Monday, February 11, 2013

Lent Anyone?

If you have ever attended Heartland Church it probably did not take long to realize that we are a fairly contemporary church.  There are a lot of things we don't do that were commonplace in the Episcopal Church where I grew up and in the Lutheran Church where Pam and I attended after we got married.  For example, we don't follow a liturgy, we don't take communion every Sunday, we don't have a processional and a recessional, and we don't formally observe Lent.  Hymns?  You can pretty much forget about it.

Some people have really strong feelings about this kind of stuff, I know.  And, on some level I get that. Traditions can be comforting.  Even now, after all these years, there is something about the familiarity of the liturgy that makes me feel at home.

On the other hand, traditions can lead to a certain staleness if we are not careful.  The words of the liturgy, for example, can lose their meaning if we just go through the motions -- repeating the words with no thought about their meaning or importance.

Where I get concerned is when our ideas about what church should be go from preferences to absolutes.  I get concerned when anyone thinks that there is only one right way to do church.

I honestly have not given a great deal of thought to the essentials of a church service, but it is obvious that there are some absolutes -- just like there are both disputable and indisputable doctrinal matters.  The "must haves" that come to mind are sound doctrine (teaching) and a genuine love of God and other people.  Maybe everything else is just window dressing.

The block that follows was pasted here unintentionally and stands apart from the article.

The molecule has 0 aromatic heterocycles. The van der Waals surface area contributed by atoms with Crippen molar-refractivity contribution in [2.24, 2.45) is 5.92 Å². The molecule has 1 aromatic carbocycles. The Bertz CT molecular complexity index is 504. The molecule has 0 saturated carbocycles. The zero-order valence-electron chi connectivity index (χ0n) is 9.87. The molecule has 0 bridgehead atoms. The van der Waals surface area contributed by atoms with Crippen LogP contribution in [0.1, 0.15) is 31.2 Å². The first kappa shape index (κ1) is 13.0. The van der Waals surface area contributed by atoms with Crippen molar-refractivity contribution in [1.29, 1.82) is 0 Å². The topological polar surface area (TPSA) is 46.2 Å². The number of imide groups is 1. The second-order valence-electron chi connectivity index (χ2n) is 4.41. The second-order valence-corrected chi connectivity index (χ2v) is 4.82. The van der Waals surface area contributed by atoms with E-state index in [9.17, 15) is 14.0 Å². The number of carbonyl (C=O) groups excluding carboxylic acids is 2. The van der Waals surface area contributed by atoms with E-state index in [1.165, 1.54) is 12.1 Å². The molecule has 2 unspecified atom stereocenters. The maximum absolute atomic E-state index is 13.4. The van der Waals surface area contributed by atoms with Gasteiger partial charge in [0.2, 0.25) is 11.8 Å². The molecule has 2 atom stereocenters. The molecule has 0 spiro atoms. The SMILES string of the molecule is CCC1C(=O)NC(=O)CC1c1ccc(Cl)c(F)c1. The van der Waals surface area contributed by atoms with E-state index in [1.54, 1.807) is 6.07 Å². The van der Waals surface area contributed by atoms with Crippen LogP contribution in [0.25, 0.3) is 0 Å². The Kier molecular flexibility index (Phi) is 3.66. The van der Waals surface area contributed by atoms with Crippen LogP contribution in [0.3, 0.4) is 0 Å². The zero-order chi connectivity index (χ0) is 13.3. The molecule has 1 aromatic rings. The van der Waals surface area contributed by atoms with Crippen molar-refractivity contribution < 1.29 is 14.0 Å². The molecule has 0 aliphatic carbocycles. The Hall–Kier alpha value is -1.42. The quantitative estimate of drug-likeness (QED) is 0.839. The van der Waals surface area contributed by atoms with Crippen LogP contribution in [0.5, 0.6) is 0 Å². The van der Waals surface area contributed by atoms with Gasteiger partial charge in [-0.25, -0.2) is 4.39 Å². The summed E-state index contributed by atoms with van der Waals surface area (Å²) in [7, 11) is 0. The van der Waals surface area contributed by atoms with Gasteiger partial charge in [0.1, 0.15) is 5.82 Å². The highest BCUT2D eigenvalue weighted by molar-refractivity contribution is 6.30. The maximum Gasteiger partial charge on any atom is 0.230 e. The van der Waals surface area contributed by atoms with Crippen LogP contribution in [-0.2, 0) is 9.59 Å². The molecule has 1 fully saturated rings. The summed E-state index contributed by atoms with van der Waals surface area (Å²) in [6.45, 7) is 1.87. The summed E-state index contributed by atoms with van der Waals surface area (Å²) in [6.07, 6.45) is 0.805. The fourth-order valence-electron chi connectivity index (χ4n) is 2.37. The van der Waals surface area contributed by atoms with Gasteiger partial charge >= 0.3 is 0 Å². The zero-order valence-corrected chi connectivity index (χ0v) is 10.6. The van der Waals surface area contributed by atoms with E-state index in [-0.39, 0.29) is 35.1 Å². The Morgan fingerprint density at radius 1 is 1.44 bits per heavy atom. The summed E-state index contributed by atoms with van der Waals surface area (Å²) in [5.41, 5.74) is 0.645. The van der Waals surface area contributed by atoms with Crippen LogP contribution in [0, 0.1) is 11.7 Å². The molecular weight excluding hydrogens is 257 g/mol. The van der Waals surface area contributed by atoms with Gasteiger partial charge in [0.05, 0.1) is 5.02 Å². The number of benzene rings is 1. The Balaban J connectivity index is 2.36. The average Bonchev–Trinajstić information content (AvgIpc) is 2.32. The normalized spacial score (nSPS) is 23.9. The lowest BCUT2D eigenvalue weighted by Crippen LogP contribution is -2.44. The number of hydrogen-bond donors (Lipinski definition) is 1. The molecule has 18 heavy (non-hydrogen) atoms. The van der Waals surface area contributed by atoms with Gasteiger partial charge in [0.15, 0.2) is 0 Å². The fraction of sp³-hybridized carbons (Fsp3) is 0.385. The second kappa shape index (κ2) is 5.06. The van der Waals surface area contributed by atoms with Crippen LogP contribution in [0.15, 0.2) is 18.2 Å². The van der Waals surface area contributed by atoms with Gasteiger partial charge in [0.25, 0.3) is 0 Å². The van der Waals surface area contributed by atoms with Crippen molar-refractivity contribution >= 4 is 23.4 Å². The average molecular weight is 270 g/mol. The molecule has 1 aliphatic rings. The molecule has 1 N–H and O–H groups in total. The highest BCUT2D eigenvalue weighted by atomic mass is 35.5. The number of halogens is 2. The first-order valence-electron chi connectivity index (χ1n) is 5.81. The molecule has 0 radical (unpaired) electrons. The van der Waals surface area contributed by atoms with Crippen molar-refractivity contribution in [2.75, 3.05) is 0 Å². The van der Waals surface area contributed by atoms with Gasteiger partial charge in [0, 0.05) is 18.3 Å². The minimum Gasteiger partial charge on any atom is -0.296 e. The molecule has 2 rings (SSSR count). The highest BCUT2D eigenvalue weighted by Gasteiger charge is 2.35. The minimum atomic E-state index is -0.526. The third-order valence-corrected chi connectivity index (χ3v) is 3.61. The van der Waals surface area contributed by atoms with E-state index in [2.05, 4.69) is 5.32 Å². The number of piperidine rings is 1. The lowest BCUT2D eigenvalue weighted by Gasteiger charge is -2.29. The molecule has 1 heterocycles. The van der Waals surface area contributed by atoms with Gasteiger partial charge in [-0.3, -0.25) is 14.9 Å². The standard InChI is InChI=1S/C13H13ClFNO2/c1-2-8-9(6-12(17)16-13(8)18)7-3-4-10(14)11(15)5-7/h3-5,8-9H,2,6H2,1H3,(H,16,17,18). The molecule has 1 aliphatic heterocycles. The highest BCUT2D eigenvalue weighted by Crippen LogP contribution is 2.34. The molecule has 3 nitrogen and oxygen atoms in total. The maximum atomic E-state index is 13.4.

Having said all that, a conversation I had today inspired me to give some thought to Lent -- which begins this Wednesday.  If you are not familiar with the specifics of Lent, the Lenten season begins on Ash Wednesday (which this year is February 12) and lasts for 40 days. The forty days of Lent recall the 40 day fast of Jesus in the wilderness after his baptism and just before his public ministry (Matthew 4:2, Luke 4:1-2) and perhaps Moses' 40 day fast on Mount Sinai (Exodus 34:28). It is a time of simplicity and preparation.

Lent, of course, is the period leading to Easter, and traditionally is a time of prayerpenancerepentancealmsgiving, and self-denial.  It is often a time of fasting and a time to simplify life.  Ultimately, perhaps, the purpose of all of this is to help us to stop being distracted by the worries of life and to focus on the one thing that truly matters -- Jesus.  It is a period of time as we approach Easter to contemplate what Jesus did for us on the Cross.

So, while we will not be formally celebrating Lent at Heartland Church, I think that this year I will resolve to use the next forty days to fast, to simplify and to focus on the one who died for me -- the one who died for you too.  I just don't see how you can go wrong devoting any period of time to that.    

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